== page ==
Volunteers in Medicine’s (VIM) history is one of vision, compassion, and dogged determination. The story began in 1999 when a small group of people decided to tackle a growing healthcare problem in Deschutes County. The goal: to find the most effective and cost-efficient way to care for low-income, working residents who weren’t receiving the medical care they needed because they were uninsured.
Without healthcare benefits, the uninsured were forced to use the hospital emergency room because most medical providers were, and still are, unable to see a patient without insurance. But emergency rooms are required by law to treat everyone, making them the catch-all alternative. The care is reactive by nature, and expensive. Costs are ultimately passed on to paying medical consumers and taxpayers, which strains community resources and still leaves patients without the ongoing care that they need.
In their research, the group found a clinic named Volunteers in Medicine in Hilton Head, South Carolina, and its program was intriguing. Jim Lussier, CEO, Cascade Health System, Jim Petersen, hospital board chair and attorney, and Dr. Stan Shepardson, hospital board member, and ophthalmologist boarded a plane to visit the clinic. They were struck by the similarities between Hilton Head and Bend and quickly decided that this was the model that they were looking for.
In April 2001, Amy R. Hamlin, Executive Director of the VIM Institute, was invited to speak to a group of concerned community leaders, physicians, nurses, and other healthcare specialists, to solicit broader interest in tackling the growing problem of the uninsured in Deschutes County. Out of that meeting, a steering committee was formed with Jim Petersen and Dr. Ron Carver as Co-Chairs of the 10 member committee, and the idea of a community clinic quickly gained momentum.
It would require a collaborative effort of local talents and resources. The plan was to recruit retired, active, medical professionals as volunteers, with the promise that they could practice the art of medicine without having to deal with the business of medicine.
With primary care anchored at the clinic, local for-profit providers and facilities would be approached to donate specialty services, as needed, on a referral basis. Non-medical volunteers would be trained to fill positions from patient screening and scheduling, to database entry, and a myriad of other jobs. And a small, highly skilled staff would oversee it all while raising the funds necessary to cover yearly overhead expenses.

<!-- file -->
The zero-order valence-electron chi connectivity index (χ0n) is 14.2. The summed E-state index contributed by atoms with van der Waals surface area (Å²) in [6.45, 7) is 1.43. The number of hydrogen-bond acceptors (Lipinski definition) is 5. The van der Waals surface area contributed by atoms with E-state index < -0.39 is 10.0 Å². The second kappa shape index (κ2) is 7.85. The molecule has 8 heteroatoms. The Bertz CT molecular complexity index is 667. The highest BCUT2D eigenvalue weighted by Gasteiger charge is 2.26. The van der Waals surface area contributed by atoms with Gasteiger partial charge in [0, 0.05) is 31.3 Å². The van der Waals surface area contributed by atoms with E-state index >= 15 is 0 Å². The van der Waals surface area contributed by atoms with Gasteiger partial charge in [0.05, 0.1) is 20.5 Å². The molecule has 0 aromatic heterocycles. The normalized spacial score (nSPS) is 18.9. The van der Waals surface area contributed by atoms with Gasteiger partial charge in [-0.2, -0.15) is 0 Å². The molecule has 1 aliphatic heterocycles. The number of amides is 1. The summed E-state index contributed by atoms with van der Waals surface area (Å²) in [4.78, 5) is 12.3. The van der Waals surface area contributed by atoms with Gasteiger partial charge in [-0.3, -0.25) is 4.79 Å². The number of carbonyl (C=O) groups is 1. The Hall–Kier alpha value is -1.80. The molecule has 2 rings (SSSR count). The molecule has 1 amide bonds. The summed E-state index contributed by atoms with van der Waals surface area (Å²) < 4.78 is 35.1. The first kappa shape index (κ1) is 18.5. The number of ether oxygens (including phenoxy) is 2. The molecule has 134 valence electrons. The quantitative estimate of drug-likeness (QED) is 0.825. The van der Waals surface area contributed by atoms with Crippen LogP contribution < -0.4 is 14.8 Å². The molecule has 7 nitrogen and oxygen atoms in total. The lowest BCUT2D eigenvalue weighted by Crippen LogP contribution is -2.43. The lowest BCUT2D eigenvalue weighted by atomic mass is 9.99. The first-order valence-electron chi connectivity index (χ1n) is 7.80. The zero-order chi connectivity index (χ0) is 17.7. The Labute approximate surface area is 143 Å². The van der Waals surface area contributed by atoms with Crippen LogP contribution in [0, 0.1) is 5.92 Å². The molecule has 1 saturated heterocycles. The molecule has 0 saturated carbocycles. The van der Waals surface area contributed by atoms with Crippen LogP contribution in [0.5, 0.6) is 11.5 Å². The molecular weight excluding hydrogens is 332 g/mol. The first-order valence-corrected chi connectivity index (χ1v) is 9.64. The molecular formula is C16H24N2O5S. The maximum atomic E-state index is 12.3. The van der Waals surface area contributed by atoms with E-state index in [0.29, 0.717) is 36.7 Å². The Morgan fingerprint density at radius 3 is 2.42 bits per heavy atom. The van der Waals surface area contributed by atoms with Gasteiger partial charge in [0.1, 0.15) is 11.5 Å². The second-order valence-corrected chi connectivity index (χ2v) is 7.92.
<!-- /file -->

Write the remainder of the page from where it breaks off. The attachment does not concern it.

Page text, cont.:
In turn, patients would have the opportunity to be proactive with their medical care, keeping them out of the ER except for true emergencies. Chronic conditions like diabetes, pulmonary disease, hypertension, depression, and anxiety could be managed, and the vast majority of those receiving services would be able to continue to work and care for their families. This would also reduce their reliance on other community services, too, and pretty much eliminate the number one reason for bankruptcy filings – overwhelming medical bills.
It was a win-win for everyone.
Once Petersen, Lussier, and Shepardson presented the idea to other Central Oregon leaders, it quickly gained momentum. The Bend group became a member of the national Volunteers in Medicine Alliance for guidance to ensure the clinic’s success. In November 2001, Volunteers in Medicine Clinic of the Cascades (VIM) received its 501(c)3 non-profit status and the real work began.
Patients were first seen in a space donated by Deschutes County, but the long-term vision was to be a free clinic that worked and felt like any other medical office. In 2003, Bend residents Les and Judy Alford donated $750,000 of the $1.1 million needed to construct a free-standing building, and St. Charles Medical Center agreed to lease the land for $1 per year. With these two acts, the dream for VIM was well on its way to being realized.
The clinic building was dedicated in 2004, and VIM was able to expand its care for the uninsured, debt-free. We opened using the first electronic medical records system in Central Oregon, making the clinic paperless and highly efficient. In the beginning, we also cared for children, but in 2010, the state’s Medicaid program, the Oregon Health Plan, broadened their benefits and our 18 and under patients became eligible for care through them. It was then that our focus shifted to working adults, age 18-64, without insurance, and that is where we remain today.
Currently, VIM patients receive a coordinated system of healthcare that can include primary and specialty care, prescription medications, mental health care, and/or basic dental care, as needed. Patients must qualify for services every 12 months and have a family income of less than 250% of the federal poverty line, or less than $61,500 annually for a family of four. All care is still provided without charge, but we encourage patients to contribute donations as they are able.
Since the clinic opened, we’ve provided $96,553,396 in medical treatment and services to 7,869 patients who would not have had consistent healthcare without VIM. One day we hope our patients won’t need us. But until then, we’ll be here.
This talk is from 1995, and Jack McConnell is speaking to the Estes Park Institute. Some of you may be familiar with the Institute, which was a group of people who explored ways to educate and improve healthcare in the US. Dad recruited several people from Estes Park to join the VIM Board of Directors, including Steve Rivkin who introduces him in this video.
“I heard Dad (Jack) give this talk many times, but this is one of the best videos I’ve seen. It’s about 30 minutes long. For those of you who knew Dad, it will take you right back. For those who didn’t, you will get a sense of how compelling he was.”- Steve McConnell